Federally insured credit unions allowed to take non-member deposits would need to develop and maintain a written plan if their non-member shares – along with borrowings – exceed 70% of paid-in and unimpaired capital and surplus under a proposal by NCUA, according to a new summary posted by NASCUS.
In its summary of NCUA’s proposed changes issued last month to federal credit union (FCU) rules for public unit and non-member shares (which apply to federally insured state credit unions (FISCUs) by reference in section 741.204 of NCUA’s rules), NASCUS pointed out that if state law allows a FISCU to accept public deposits or non-member deposits, Section 741.204(a) of NCUA’s rules requires the state-chartered credit unions to adhere to the FCU limits of §701.32(b) of NCUA rules.
Specifically, the NASCUS summary notes that the proposed rule would:
- Allow federally insured credit unions (those that are allowed to take non-member and public unit deposits) to accept up to 50% of the credit union’s paid-in and unimpaired capital and surplus less any public unit and non-member shares. “By excluding the public and non-member deposits from the calculation NCUA seeks to limit the ability of a credit union to increase its leverage indefinitely, which could pose a risk to the National Credit Union Share Insurance Fund (NCUSIF),” NASCUS wrote.
- Eliminate an alternative $3 million limit on total public unit and non-member shares (noting that the 50% limit is sufficient). But NCUA also wants to know whether eliminating the $3 million threshold would harm smaller credit unions that might rely on larger volumes of nonmember shares as a necessary source of funding. The agency also seeks comment about whether smaller credit unions, or low-income designated ones, should be allowed to apply for a higher threshold than the proposed 50% limit or whether the $3 million (or higher) alternative dollar threshold should be retained.
- Eliminate the waiver process (through the NCUA regional director) for deposits in excess of the proposed limit (which, effectively, limits the non-member shares to 50% of paid-in and unimpaired capital and surplus).
- Require federally insured credit unions (those that may take non-member deposits) to develop and maintain the written plan if public unit and non-member shares, taken together with borrowings, exceed 70% of paid-in and unimpaired capital and surplus.
Comments are due to the agency by July 29.
Delay of underwriting provisions in payday rule outlined
A summary outlining the CFPB’s decision to delay to next fall the compliance date for mandatory underwriting provisions of its rule on payday lending is the latest to be developed and posted by NASCUS. In the summary, which outlines the delay to Nov. 19, 2020 (from this August) of the underwriting provisions in the bureau’s rule on Payday, Vehicle Title and Certain High-Cost Installment Loans, NASCUS notes that CFPB took action for two reasons: the bureau believes it has strong reasons to revisit the mandatory underwriting provisions on the grounds provided in the notice of proposed rulemaking that reconsiders the 2017 final rule, and; the bureau concludes that if the mandatory underwriting provisions went into effect in in August, at the same time the bureau was still considering the appropriateness of the 2017 final rule, there would be detrimental consequences for businesses that are impacted.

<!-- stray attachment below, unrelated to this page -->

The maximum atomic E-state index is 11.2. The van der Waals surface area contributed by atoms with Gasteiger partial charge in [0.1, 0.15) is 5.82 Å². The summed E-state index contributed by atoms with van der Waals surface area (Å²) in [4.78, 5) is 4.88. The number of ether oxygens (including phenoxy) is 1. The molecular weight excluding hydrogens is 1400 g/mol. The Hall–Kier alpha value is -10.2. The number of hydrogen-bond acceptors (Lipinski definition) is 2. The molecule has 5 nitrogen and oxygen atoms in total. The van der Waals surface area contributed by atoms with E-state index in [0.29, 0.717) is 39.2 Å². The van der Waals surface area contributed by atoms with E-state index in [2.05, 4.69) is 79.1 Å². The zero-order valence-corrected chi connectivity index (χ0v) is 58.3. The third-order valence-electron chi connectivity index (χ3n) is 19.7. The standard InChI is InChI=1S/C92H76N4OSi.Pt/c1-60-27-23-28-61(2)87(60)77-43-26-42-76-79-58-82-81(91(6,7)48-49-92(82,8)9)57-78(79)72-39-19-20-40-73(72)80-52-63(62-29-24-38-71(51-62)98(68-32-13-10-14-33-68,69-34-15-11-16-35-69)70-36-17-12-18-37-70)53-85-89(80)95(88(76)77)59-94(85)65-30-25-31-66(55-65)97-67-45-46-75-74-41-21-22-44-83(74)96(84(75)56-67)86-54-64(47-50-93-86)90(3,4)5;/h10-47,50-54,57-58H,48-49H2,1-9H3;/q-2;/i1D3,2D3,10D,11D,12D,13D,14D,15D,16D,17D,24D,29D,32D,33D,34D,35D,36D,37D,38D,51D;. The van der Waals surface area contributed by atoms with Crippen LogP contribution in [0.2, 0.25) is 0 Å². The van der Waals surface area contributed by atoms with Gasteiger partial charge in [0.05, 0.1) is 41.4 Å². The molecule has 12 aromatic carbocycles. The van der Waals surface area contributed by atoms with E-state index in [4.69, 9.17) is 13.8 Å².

NASCUS offers explicit support for cannabis legislation …
Explicit support for national legislation to make it permissible for credit unions to serve authorized cannabis businesses and third-party outlets is a new policy recently adopted by the NASCUS Board.
The NASCUS Board, made up of state regulators, adopted the policy at its June meeting.
The newly approved cannabis banking policy moves NASCUS from merely calling for clarification—permissible or impermissible—to explicitly supporting federal legislation making it permissible for financial institutions to provide financial services to state authorized cannabis businesses and to third-party businesses that serve the cannabis businesses.
“Financial institutions in states that have legalized some form of cannabis use should be able to provide financial services to the state-sanctioned cannabis business in their communities,” said NASCUS President and CEO Lucy Ito in announcing the new policies. “Without access to the financial system, these businesses would have to operate in cash, which can lead to tremendous public safety issues and fraud instances.”
Ito said the new NASCUS policy supporting credit union and financial institution service to cannabis businesses “would ensure credit unions could serve their members and meet the needs of their communities by providing secure, financial services.” (See item below about next week’s NASCUS Cannabis Symposium in Universal City, Calif.)
NASCUS Public Policies; June 6, 2019 (PDF file format)
… and adopts policy on cybersecurity legislation, too
The board also adopted new policies related to cybersecurity, which supports federal legislation which applies cybersecurity requirements and disclosure obligations to merchants that handle consumers’ personally identifiable information and personal financial information, and preserves the authority of states to regulate and supervise cybersecurity and privacy protections for the benefit of their citizens by setting federal standards only as a floor, not a ceiling, for state specific protections
NASCUS’s Ito noted that the vast majority of organizations responsible for data breaches are not financial institutions and are not subjected to the same rigorous requirements as financial service providers. She said federal cybersecurity legislation should therefore require any entity that collects or stores personally identifiable information to be held responsible for protecting that data and informing the public when data security measures fail.
“Further, many states have data security regulations and breach notification requirements in place,” she said. “Where a state has an existing data security and breach notification structure in place that provides for more stringent protections, deference should be given to the state law. We believe a state’s legislature and state supervisory agency are best equipped to determine the most effective means to protect its consumers.”
Hearing will consider ND waiver of appraisal requirements